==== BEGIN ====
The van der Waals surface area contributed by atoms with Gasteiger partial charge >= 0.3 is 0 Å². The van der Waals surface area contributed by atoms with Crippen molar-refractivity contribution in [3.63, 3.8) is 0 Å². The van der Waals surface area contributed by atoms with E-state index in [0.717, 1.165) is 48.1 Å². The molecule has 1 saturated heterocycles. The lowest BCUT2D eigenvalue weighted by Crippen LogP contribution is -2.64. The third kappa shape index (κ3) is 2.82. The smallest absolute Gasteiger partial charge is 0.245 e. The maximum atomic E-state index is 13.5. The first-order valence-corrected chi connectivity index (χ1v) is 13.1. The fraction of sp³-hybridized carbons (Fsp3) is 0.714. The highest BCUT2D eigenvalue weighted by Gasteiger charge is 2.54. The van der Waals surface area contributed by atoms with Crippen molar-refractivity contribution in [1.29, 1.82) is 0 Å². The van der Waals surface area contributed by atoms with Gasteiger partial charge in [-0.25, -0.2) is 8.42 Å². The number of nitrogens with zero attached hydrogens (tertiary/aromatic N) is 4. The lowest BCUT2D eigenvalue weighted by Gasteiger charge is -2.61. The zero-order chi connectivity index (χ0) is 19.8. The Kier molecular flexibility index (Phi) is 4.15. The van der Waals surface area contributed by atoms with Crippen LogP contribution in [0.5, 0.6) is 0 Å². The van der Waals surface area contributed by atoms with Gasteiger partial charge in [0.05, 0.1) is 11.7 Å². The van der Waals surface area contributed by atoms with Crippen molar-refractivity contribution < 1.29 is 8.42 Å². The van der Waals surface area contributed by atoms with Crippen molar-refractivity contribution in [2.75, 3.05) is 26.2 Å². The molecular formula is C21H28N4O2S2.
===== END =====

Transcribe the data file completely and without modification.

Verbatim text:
The van der Waals surface area contributed by atoms with Gasteiger partial charge >= 0.3 is 0 Å². The van der Waals surface area contributed by atoms with Crippen molar-refractivity contribution in [3.63, 3.8) is 0 Å². The van der Waals surface area contributed by atoms with E-state index in [0.717, 1.165) is 48.1 Å². The molecule has 1 saturated heterocycles. The lowest BCUT2D eigenvalue weighted by Crippen LogP contribution is -2.64. The third kappa shape index (κ3) is 2.82. The smallest absolute Gasteiger partial charge is 0.245 e. The maximum atomic E-state index is 13.5. The first-order valence-corrected chi connectivity index (χ1v) is 13.1. The fraction of sp³-hybridized carbons (Fsp3) is 0.714. The highest BCUT2D eigenvalue weighted by Gasteiger charge is 2.54. The van der Waals surface area contributed by atoms with Crippen molar-refractivity contribution in [1.29, 1.82) is 0 Å². The van der Waals surface area contributed by atoms with Gasteiger partial charge in [-0.25, -0.2) is 8.42 Å². The number of nitrogens with zero attached hydrogens (tertiary/aromatic N) is 4. The lowest BCUT2D eigenvalue weighted by Gasteiger charge is -2.61. The zero-order chi connectivity index (χ0) is 19.8. The Kier molecular flexibility index (Phi) is 4.15. The van der Waals surface area contributed by atoms with Crippen LogP contribution in [0.5, 0.6) is 0 Å². The van der Waals surface area contributed by atoms with Gasteiger partial charge in [0.05, 0.1) is 11.7 Å². The van der Waals surface area contributed by atoms with Crippen molar-refractivity contribution < 1.29 is 8.42 Å². The van der Waals surface area contributed by atoms with Crippen molar-refractivity contribution in [2.75, 3.05) is 26.2 Å². The molecular formula is C21H28N4O2S2.